Save Dogs, Kill Babies
Dogs have become more significant than our infants.
When inhuman instinct comes to its worst, it stoops too low that even the nastiest form of human nature feels ashamed. In the most progressive country of the world, the humans parade their most horrendous traits that are simply unthinkable. In some parts of China, people are baby eaters. The book titled ‘The Seven Sorrows of China’ written by Mark Miravalle reveals that fetal soup is being served in many restaurants of China at a high price. An article posted by Citizen of the Earth titled ‘Shocking News: Fetus soup being served in China’, divulges that in many restaurants of Canton (town) ‘Spare Rib Soup’, local code for fetal soup, is being served for increasing stamina and vigor. It also mentions that the fetuses served are usually of female babies.
In China, it is an established custom. Eating up babies is not scandalous for them. However, in Kashmir, killing of infant babies has come up as a shameful shock. More than 500 infant deaths in just five months! We are witnessing a ghastly transition of killings from foeticide to infanticide. It seems that either this kind of a situation has been a routine affair since very long that had remained unreported in the only tertiary child-care facility or else this spree of deaths has flashed up recently. Whatever the case, it is terribly pathetic, unusual and alarming. It actually puts a big question mark on the tall claims of government to decrease the IMR (Infant Mortality Rate) in the State.
Interestingly, this tertiary health facility happens to be educational institution for the student medicos during their pediatric rotation and for pediatric PG students as well. As per the medical education protocol, meetings are to be held at the weekends in hospitals affiliated with medical education. These weekly meetings are aimed to discuss various issues like mortalities during the week, case report of rare cases, causes of deaths, emergence of new challenges, future plans for improving health care delivery system, and identifying of the unusual happenings for quick redressal. Besides meetings, hospitals have to report their work-done and mortality figures on weekly and monthly basis to the authorities at the helm of affairs. This should have been imperative especially for the children’s hospital as government has been claiming that reduction in infant mortality is their main focus.
The enigmatic question remains as to where the ‘negligence’ truly occurred? If weekly meetings were conducted and infant deaths used to be reflected to higher authorities, then the apathy of government towards the plight of suffering voiceless babies has been criminal. And if higher-ups were kept in dark by the hospital administration, then it is simply unpardonable offence. At the same time, it poses a grave concern over the level of education being imparted to the future doctors and pediatricians.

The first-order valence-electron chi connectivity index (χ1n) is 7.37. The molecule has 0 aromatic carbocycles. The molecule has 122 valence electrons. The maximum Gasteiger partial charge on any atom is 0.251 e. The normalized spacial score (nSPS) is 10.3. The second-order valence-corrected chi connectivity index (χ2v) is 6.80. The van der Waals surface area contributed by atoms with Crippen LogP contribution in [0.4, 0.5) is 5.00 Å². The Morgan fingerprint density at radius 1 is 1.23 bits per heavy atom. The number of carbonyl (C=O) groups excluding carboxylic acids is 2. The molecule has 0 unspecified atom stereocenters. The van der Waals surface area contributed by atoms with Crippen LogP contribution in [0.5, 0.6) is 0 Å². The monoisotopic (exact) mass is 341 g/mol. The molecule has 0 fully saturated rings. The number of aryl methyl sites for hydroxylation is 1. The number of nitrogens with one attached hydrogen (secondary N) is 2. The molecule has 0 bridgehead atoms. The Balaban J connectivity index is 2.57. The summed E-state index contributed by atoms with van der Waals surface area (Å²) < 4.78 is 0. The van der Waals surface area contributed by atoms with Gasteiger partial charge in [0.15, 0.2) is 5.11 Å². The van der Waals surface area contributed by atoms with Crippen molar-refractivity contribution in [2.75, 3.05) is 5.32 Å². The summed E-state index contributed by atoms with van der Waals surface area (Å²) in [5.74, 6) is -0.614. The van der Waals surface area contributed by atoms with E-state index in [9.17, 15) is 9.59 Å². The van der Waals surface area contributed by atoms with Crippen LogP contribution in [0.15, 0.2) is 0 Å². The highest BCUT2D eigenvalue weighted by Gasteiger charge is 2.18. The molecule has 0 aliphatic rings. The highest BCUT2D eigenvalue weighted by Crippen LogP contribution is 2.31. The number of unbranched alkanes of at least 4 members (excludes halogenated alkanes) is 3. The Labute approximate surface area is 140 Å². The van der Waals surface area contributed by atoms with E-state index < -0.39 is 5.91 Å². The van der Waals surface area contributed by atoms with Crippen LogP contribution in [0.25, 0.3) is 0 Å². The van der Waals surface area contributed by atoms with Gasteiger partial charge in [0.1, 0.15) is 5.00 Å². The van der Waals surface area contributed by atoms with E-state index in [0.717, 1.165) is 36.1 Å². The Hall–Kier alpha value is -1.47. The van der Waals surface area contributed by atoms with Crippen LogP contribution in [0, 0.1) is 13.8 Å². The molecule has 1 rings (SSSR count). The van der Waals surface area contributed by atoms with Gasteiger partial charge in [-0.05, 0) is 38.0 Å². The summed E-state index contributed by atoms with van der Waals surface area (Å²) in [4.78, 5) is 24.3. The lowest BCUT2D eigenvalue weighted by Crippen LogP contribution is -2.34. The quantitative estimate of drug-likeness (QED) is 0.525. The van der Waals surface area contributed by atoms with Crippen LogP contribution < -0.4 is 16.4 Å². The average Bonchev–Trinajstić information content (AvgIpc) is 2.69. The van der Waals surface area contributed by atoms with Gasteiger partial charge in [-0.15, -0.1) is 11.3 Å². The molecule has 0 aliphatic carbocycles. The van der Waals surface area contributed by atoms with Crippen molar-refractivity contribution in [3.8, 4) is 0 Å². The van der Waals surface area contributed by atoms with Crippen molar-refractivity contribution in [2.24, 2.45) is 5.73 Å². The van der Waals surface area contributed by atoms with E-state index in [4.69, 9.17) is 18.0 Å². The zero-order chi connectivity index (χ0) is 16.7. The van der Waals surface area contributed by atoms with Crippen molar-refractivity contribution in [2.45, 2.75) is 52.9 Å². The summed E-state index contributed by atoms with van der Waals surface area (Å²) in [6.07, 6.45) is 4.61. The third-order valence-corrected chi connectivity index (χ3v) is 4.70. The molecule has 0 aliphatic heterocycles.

Of course, just reporting infant deaths is not enough. Rather, it was a moral and official obligation of the hospital administration to persuade higher-ups for redressal of their severe functioning problems. Additionally, the proper and planned use of manpower and available resources could have certainly contributed in the decrease of these unabated deaths.
It seems very unlikely to buy this argument that ‘government was absolutely unaware of these deaths’. The exclusive expose by Greater Kashmir has uncovered the gross indifference of the government compounded by the casual approach of the hospital administration.
We are in a terrible trauma. Dogs have become more significant than our infants. For any sensible society, infant mortality is one of the main indicators of development. Instead of spending hugely on expensive dog pounds, don’t we deserve to save the crying and ailing babies of this nation? We can’t allow them to die so cheap, so cruel.
And then, it is not only the question of 500 wasted buds that left this world without even knowing the one who gave birth to them. It is the plight of 500 associated families who lose their dreams, unmarked and unnamed. It also torments the bereaved mothers who go into depression and are prone for post-delivery stress disorders. It leads to further stressful pregnancies and even reluctance in conceiving again.
All this cannot be brushed aside so casually. We have to make people answerable. Else we have no right to be recognized as human.
(The columnist teaches at Media education Research Centre, University of Kashmir)
Lastupdate on : Sat, 19 May 2012 21:30:00 Makkah time
Lastupdate on : Sat, 19 May 2012 18:30:00 GMT
Lastupdate on : Sun, 20 May 2012 00:00:00 IST
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